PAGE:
Hold that thought. For the Dean, the representative of Yale “LBGTQ resources” office (what sort of “resources" do they provide?), et al. have some particular recommendations and prohibitions. We wouldn't want “poor decisions,” they caution, so avoid wearing “feathered headdresses, turbans, wearing ‘war paint’ or modifying skin tone or wearing blackface or redface. These same issues and examples of cultural appropriation and/or misrepresentation are increasingly surfacing with representations of Asians and Latinos.”

There’s more:

• Wearing a funny costume? Is the humor based on “making fun” of real people, human traits or cultures?

• Wearing a historical costume? If this costume is meant to be historical, does it further misinformation or historical and cultural inaccuracies? [It would be even worse, of course, if the information were true and the stereotypes were accurate.]

• Wearing a ‘cultural’ costume? Does this costume reduce cultural differences to jokes or stereotypes?

• Wearing a ‘religious’ costume? Does this costume mock or belittle someone’s deeply held faith tradition?

• Could someone take offense with your costume and why?

I submit that this list, especially the last item, effectively precludes any Halloween costume, for what costume could you choose that can be guaranteed not to offend anyone?

Personally, I think people, and Yale students, ought to be able to wear any costume they want.  Doubtless some costumes are in bad taste, but frankly none of the items listed above bother me at all. I don’t care if kids, or others, dress up as injuns — dot or feather, either is just fine with me — minstrel singers, pasty-faced accountants, or slatternly suburban housewives in tattered dressing gowns.

We now move on to step two, the corpus delicti. The body in question was another email, this one written by Erika Christakis, wife of Nicholas, and  associate master of Silliman College at Yale. As I noted yesterday, EC’s email was full of liberal handwringing, expressions of concern about trivializing “genuine concerns about cultural and personal representation,” etc. (what “genuine concerns”?). But la Christakis also expressed support for free expression (“increasingly,” she mused, American campuses “have become places of censure and prohibition”) and concluded with this little air-clearing expostulation:

Free speech and the ability to tolerate offense are the hallmarks of a free and open society.  . . .

In other words: Whose business is it to control the forms of costumes of young people? It’s not mine, I know that.

Quite right, too, Erika! But it was just this admission, coupled with the observation that “Free speech and the ability to tolerate offense are the hallmarks of a free and open society” that “triggered” that pampered hysteric into shouting obscenities at the Master of her college. (Actually, she wasn't “triggered” into anything. Appearances to the contrary, she is not one of Pavlov’s experimental canines. She is a young adult possessed of free will who happens to have the enormous privilege of attending one of the best universities in the world. She chose to indulge in that shameful outburst.)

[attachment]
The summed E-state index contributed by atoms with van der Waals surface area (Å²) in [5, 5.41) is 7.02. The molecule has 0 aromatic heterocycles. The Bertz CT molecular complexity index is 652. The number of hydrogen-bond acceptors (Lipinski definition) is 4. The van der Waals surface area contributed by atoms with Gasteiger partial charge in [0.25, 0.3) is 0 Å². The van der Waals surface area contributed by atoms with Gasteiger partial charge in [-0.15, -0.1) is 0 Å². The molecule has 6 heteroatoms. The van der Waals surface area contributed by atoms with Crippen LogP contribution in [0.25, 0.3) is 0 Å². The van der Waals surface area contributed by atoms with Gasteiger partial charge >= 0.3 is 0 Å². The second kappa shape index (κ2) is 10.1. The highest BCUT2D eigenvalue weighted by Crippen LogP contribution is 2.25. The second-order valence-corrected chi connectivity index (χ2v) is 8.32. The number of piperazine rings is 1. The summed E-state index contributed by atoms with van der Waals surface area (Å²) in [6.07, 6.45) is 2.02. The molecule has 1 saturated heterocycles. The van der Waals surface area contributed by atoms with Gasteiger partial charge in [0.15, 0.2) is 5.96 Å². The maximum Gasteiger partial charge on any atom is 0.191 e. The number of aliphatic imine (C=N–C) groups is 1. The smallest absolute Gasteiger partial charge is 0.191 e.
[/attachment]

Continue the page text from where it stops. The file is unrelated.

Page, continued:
It’s here that we return to Hosea 8:7. American campuses have for many years been treating their charges as childish ATMs: delicate creatures who, though they dispense a small fortune over the course of four years through the proxy of their parents or, thanks to the redistributionist mechanism of financial aid, through the parents of other students, nonetheless must be treated as irresponsible toddlers, protected at every turn from ideas they might find challenging or — the king of words these days — “offensive.” Colleges have set themselves up as multicultural, sexually and racially exotic hothouses to breed these noxious, neurasthenic but politically correct creatures who are capable of emotional hysteria but not reasoned argument. They know less and less of the past, because the past is such a dangerous place, full of things to offend the racially sensitive, the sexual confused, the politically ignorant, and morally obtuse.  Colleges and universities have thus sown the wind. Is it surprising that they are now reaping the whirlwind? What just happened at Yale is an early pustule appearing on the body of American academia. But the bacillus is systemic: I predict more and more, and more and more violent, outbreaks. The question is whether the patient is robust enough to weather the fevers and pustules that are on their way.  One thing is certain, the condition will get worse before it gets better — assuming, that is, that it does get better.

[UPDATE: An earlier version of this column identified Burgwell Howard as the Dean of Yale College; his correct title is associate vice president for student engagement and the senior associate dean.]